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Update on the City of Adelanto Financial Crisis

ADELANTO:( The structural deficit and the possible disincorporation of the city of Adelanto is no secret to city residents as well as other Victor Valley residents. Some speculate what caused the deficit, some attend city Hall meetings hoping to gain insight while others just turn a blind eye to the issue.

The city of Adelanto currently has a $2.6 million structural deficit that obviously did not happen overnight.  After looking over all the details, it really is no surprise. According to Adelanto City Manager, James Hart, the Local Agency Formation Commission (LAFCO), the agency that reviews all the requests for incorporation, told the city back in 1970 that they should not incorporate. The reason for this recommendation was that as a city, Adelanto would not have enough taxes to support itself. The city with “Unlimited Possibilities” because of that over four decade old choice to go ahead with the incorporation, against all odds, is now is facing the possibility of being forced to disincorporation.

The reason for the deficit is that the Police and Fire services cost the city approximately $7.4 million, when the city only receives about $4.6 million in tax revenue. All of the other city services are funded by sales taxes received, special funding for streets, and fees. “The residents, in my opinion, don’t realize that we receive only 1.75% of the property tax dollar that they pay. The City’s total property tax budget is $200,000. To put it on more clear perspective: a home that is valued at $200,000 pays the City $35.00 per year in property taxes,” explained Hart. He further explained that the balance of the property taxes the residents pay goes to schools, county and other taxing agencies.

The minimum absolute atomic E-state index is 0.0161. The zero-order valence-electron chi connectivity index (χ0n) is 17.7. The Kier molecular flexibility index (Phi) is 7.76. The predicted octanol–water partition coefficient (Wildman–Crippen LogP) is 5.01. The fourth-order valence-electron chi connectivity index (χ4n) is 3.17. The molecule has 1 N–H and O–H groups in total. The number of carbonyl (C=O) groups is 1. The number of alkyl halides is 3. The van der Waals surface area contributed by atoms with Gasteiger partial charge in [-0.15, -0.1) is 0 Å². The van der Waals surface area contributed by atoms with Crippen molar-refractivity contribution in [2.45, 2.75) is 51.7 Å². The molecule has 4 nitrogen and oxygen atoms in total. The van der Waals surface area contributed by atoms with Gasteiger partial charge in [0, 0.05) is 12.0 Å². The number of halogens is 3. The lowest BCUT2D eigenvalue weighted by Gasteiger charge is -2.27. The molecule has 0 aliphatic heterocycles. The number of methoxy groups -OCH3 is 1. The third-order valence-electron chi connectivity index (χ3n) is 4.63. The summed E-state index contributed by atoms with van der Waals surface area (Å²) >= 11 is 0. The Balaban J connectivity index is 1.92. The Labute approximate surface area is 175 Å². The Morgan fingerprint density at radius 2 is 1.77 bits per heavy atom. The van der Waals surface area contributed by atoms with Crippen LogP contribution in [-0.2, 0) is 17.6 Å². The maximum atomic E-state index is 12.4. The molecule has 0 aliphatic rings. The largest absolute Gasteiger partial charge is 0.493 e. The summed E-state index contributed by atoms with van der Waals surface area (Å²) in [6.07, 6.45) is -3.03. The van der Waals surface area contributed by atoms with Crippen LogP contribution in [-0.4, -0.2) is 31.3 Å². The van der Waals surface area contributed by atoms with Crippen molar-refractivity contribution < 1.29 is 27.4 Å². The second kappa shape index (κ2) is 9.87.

The cities choice to incorporate many years ago, despite warnings may cause more of a financial burden on the already high percentage of low income Adelanto residents. “On the November ballot there is a proposed utility users tax of 7.95%. If this passes, it will cover the City’s deficit. If it doesn’t, then the City will have to evaluate all the services being provided and make significant cuts to them,” said Hart. The small city, that already has the propensity for a higher crime rate, can face a lower level of service including police and fire. Hart shared that the November elections will be a determining factor for the city. If the tax does not pass at that time, according to Hart they may try again in the June 2015 elections.  “If it passes, then we can cover the deficit. If it doesn’t pass, then we will have to evaluate all the options available including bankruptcy or disincorporation,”concluded Hart.

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